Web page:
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Literature Glossary

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Irony

Definition:

According to Gen-X heartthrob Ethan Hawke's slacker alter ego Troy Dyer, irony can be defined as "when the actual meaning is the complete opposite from the literal meaning." Okay, okay, so Reality Bites might not be the fount of all wisdom, but you have to admit that he's right when it comes to irony… well, almost.

Irony comes in many forms, most of which do indeed have to do with contradicting actual and literal meanings. Verbal irony, for example, has to do with the tension between what is said and what is really meant. You've probably used this more than a little in your own life, like when you say, "I'm fine," when really you mean just the opposite. Liar.

Situational irony, on the other hand, plays with the difference between expectations and reality. Rather than explain this one, Shmoop's going to tell you a story:

Remember the Archduke of Austria Franz Ferdinand? No? Well he's the guy who got shot and then World War I happened. Yep. Moving right along.
He and his wife were touring Sarajevo when a group of assassins tried to bomb his cavalcade. The bomb bounced off and rolled under another car, but Ferdinand freaked and insisted they deviate from their planned route. Because of this change, his driver got lost, and they wound up right outside a deli where the final assassin, after learning about the unsuccessful plot, went to drown his sorrows at the bottom of a sandwich. The assassin stepped out of the deli, saw the car, and killed Ferdinand with the "shot heard 'round the world." Well, one of them, anyway.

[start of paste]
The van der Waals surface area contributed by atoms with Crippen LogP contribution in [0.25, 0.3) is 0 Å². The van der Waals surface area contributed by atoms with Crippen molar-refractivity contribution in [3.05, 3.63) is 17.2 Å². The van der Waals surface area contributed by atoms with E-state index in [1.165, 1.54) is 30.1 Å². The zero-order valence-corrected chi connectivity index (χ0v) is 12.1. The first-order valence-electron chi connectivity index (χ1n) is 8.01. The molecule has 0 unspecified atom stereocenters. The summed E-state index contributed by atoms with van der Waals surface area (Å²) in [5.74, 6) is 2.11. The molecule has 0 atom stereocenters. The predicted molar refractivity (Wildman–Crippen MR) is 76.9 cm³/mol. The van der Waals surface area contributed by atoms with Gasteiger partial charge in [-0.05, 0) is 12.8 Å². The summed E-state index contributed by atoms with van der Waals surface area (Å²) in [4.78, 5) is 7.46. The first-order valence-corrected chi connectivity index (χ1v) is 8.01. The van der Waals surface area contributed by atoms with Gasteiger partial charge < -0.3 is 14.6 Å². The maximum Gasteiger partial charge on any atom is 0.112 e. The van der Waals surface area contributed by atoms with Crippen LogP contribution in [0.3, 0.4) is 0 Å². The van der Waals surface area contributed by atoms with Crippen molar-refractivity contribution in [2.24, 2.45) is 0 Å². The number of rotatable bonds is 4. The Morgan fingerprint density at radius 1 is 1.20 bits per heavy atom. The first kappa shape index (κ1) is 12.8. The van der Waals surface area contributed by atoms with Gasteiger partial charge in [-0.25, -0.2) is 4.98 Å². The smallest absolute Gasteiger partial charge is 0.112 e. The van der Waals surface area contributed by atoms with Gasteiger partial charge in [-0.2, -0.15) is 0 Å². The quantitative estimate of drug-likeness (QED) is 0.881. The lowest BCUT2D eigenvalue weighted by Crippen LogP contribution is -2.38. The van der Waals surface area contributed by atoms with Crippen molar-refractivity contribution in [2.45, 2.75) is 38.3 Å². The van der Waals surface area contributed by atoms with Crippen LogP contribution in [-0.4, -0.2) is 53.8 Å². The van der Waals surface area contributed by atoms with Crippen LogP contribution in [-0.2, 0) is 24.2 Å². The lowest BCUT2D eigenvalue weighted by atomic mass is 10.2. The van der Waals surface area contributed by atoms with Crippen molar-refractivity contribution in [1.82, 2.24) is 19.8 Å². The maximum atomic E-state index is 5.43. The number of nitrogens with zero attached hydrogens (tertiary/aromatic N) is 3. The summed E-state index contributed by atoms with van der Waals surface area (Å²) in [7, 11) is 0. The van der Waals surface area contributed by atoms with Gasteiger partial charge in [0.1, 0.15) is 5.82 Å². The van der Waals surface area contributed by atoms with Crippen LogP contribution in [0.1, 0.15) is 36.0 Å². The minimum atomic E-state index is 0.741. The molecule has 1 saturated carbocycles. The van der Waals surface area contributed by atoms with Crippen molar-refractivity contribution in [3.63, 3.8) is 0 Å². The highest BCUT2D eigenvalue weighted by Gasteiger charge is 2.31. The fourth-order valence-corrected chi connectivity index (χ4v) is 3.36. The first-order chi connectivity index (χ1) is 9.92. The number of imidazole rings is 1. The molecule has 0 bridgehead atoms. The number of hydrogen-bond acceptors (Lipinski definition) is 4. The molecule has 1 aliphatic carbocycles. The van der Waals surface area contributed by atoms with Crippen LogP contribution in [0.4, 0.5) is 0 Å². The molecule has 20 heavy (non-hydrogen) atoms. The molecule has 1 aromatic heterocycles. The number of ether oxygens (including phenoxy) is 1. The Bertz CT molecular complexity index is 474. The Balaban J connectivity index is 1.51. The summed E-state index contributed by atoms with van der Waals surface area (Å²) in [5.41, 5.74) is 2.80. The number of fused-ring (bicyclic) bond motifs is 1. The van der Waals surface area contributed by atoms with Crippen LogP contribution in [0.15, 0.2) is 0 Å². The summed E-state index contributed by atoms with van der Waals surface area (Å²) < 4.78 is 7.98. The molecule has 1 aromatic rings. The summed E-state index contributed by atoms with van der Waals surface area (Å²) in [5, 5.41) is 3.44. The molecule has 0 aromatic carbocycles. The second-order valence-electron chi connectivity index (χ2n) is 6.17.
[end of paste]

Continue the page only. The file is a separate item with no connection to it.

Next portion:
Did you catch the irony? Ferdinand flipped out because of the bomb scare, but the assassins gave up after it failed. If ol' Ferdo had just stayed the course, he never would have ended up outside that deli within pistol-range of Gavrilo Princip, the mopey assassin who hit a major streak of luck. Yep, that's situational irony.

Dramatic irony is when the audience knows something—usually a lot of things—that the characters don't. Remember You've Got Mail? Wake up, Meg Ryan: Tom Hanks is that very same dude you've been chatting it up with online, and he doesn't look like a Clark bar. To be fair, he doesn't look like Clark Gable, either. Sorry, Tom.

Irony can be funny, but it's not, by any means, the same thing as comedy or satire. It often gets used for comedic effect, but some irony is downright tragic (like the fact that Meg Ryan doesn't know she's looking her true love right in the eye).

Famous ironists include Jonathan Swift, Jane Austen, and Stephen Colbert, but it's used all over the place in literature, movies, television, and just about everywhere in between.

To see irony in action, check out our analysis of verbal irony in Jane Austen's Northanger Abbey and Emma, dramatic irony in William Shakespeare's A Midsummer Night's Dream, and situational irony in O. Henry's short story "The Gift of the Magi."

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